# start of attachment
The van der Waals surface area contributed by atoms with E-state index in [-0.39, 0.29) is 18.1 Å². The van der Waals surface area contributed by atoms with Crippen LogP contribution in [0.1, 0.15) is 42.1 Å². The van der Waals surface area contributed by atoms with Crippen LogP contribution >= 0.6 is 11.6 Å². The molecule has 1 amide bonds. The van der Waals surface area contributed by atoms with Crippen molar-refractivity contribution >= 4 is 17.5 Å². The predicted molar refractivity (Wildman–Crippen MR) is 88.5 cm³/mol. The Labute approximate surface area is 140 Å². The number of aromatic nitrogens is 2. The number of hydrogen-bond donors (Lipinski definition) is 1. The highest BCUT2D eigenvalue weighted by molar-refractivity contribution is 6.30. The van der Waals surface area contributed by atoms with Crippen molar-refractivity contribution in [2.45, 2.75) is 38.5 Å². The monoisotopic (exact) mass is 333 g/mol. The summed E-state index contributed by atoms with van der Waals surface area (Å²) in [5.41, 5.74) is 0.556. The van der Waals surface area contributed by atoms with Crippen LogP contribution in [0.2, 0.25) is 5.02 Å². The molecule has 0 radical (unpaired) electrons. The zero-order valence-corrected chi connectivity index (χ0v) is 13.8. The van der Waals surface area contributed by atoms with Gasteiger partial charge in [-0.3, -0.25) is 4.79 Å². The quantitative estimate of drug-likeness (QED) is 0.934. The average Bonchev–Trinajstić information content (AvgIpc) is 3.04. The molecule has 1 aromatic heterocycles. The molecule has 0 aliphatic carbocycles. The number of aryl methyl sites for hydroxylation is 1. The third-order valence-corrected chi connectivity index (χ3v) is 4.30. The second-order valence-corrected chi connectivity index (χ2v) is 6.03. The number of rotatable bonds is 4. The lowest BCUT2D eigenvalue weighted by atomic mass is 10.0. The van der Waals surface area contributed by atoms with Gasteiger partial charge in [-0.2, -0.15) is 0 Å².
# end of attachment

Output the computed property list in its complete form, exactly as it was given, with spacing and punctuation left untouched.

The van der Waals surface area contributed by atoms with E-state index in [-0.39, 0.29) is 18.1 Å². The van der Waals surface area contributed by atoms with Crippen LogP contribution in [0.1, 0.15) is 42.1 Å². The van der Waals surface area contributed by atoms with Crippen LogP contribution >= 0.6 is 11.6 Å². The molecule has 1 amide bonds. The van der Waals surface area contributed by atoms with Crippen molar-refractivity contribution >= 4 is 17.5 Å². The predicted molar refractivity (Wildman–Crippen MR) is 88.5 cm³/mol. The Labute approximate surface area is 140 Å². The number of aromatic nitrogens is 2. The number of hydrogen-bond donors (Lipinski definition) is 1. The highest BCUT2D eigenvalue weighted by molar-refractivity contribution is 6.30. The van der Waals surface area contributed by atoms with Crippen molar-refractivity contribution in [2.45, 2.75) is 38.5 Å². The monoisotopic (exact) mass is 333 g/mol. The summed E-state index contributed by atoms with van der Waals surface area (Å²) in [5.41, 5.74) is 0.556. The van der Waals surface area contributed by atoms with Crippen LogP contribution in [0.2, 0.25) is 5.02 Å². The molecule has 0 radical (unpaired) electrons. The zero-order valence-corrected chi connectivity index (χ0v) is 13.8. The van der Waals surface area contributed by atoms with Gasteiger partial charge in [-0.3, -0.25) is 4.79 Å². The quantitative estimate of drug-likeness (QED) is 0.934. The average Bonchev–Trinajstić information content (AvgIpc) is 3.04. The molecule has 1 aromatic heterocycles. The molecule has 0 aliphatic carbocycles. The number of aryl methyl sites for hydroxylation is 1. The third-order valence-corrected chi connectivity index (χ3v) is 4.30. The second-order valence-corrected chi connectivity index (χ2v) is 6.03. The number of rotatable bonds is 4. The lowest BCUT2D eigenvalue weighted by atomic mass is 10.0. The van der Waals surface area contributed by atoms with Gasteiger partial charge in [-0.2, -0.15) is 0 Å².